over the hoopla of his breakout year, but early in 2004 the Chiefs were
actively looking to move him.
The type of numbers put up by Blaylock also points to the success of the
system. Don't get me wrong, Johnson and Holmes are great players, but Clinton
Portis is a more talented player than either of them. The combination of
Saunders system and Portis skills could lead to some incredible numbers.
Blaylock's numbers should also help Redskin fans rest easy if Portis goes down
with an injury. Ladell Betts and even Rock Cartwright would put up good numbers
in this offense.
Dante Hall = Antwaan Randle El?
Dante Hall and Antwaan Randle El are very similar players. Both are
exceptional return men, while their receiving stats leave a lot to be desired.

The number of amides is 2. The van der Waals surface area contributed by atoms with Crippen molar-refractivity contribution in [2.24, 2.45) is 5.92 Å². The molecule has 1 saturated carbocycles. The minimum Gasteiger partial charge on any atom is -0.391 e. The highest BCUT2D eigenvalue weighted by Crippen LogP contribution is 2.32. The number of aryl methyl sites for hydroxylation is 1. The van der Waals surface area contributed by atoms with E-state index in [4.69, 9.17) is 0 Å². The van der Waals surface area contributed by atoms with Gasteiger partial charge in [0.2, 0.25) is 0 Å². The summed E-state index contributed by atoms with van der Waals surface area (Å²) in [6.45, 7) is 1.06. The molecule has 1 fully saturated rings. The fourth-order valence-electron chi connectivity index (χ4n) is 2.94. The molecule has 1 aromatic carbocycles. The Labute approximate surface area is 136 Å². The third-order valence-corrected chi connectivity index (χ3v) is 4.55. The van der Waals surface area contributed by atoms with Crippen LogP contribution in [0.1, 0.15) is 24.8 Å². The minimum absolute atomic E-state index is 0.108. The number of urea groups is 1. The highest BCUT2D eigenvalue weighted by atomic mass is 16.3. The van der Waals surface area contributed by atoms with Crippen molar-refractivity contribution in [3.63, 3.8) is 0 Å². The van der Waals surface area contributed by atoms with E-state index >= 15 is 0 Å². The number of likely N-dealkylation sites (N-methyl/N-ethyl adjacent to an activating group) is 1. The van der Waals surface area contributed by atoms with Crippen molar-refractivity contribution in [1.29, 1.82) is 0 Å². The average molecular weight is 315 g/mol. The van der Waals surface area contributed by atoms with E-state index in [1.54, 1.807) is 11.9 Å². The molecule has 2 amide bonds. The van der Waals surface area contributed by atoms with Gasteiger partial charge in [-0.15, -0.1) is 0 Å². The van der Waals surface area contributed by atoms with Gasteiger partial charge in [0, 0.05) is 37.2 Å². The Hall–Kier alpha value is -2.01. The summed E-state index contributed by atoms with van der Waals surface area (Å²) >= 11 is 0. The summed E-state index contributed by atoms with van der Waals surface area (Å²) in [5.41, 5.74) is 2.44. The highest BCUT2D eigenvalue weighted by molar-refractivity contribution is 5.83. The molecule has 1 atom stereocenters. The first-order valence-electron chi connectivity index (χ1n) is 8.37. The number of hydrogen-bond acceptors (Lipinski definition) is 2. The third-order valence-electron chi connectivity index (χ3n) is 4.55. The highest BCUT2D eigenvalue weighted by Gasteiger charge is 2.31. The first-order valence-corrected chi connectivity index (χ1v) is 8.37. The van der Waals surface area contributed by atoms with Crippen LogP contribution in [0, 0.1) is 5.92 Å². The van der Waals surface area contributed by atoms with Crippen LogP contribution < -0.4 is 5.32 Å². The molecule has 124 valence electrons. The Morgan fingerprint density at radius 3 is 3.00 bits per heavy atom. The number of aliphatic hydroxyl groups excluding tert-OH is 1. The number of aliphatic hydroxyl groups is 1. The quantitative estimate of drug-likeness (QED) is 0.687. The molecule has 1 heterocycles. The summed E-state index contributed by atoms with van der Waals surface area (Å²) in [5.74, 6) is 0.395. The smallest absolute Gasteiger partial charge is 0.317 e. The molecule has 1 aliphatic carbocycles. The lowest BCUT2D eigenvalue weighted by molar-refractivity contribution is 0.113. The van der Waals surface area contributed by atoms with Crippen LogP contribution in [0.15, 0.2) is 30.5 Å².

If we use Hall's numbers to forecast Randle El's production with the Redskins
in 2006, expect to be disappointed. Hall has averaged less than 30 receptions a
season in the 4 years he's been used as a wide-out. His yardage totals aren't
very impressive and he's averaged just 11.9 yards per catch. You may think that
Hall just can't get open or drops a lot of balls, but that is not the case.
Hall has consistently put up some of the highest catch percentages in the
league. The fact that Saunders was unable to exploit the unique talents of
Hall, doesn't bode well for Randle El.
Redskins' fans have a lot to be excited about in 2006. Even if Al Saunders
can only slightly improve the offense, this team has championship potential.
Looking back at Saunders track record, this improvment seems inevitable. Now if
the defense can continue to carry their end of the bargain, 2006 could be a
very special year in Washington.
material originally appeared in The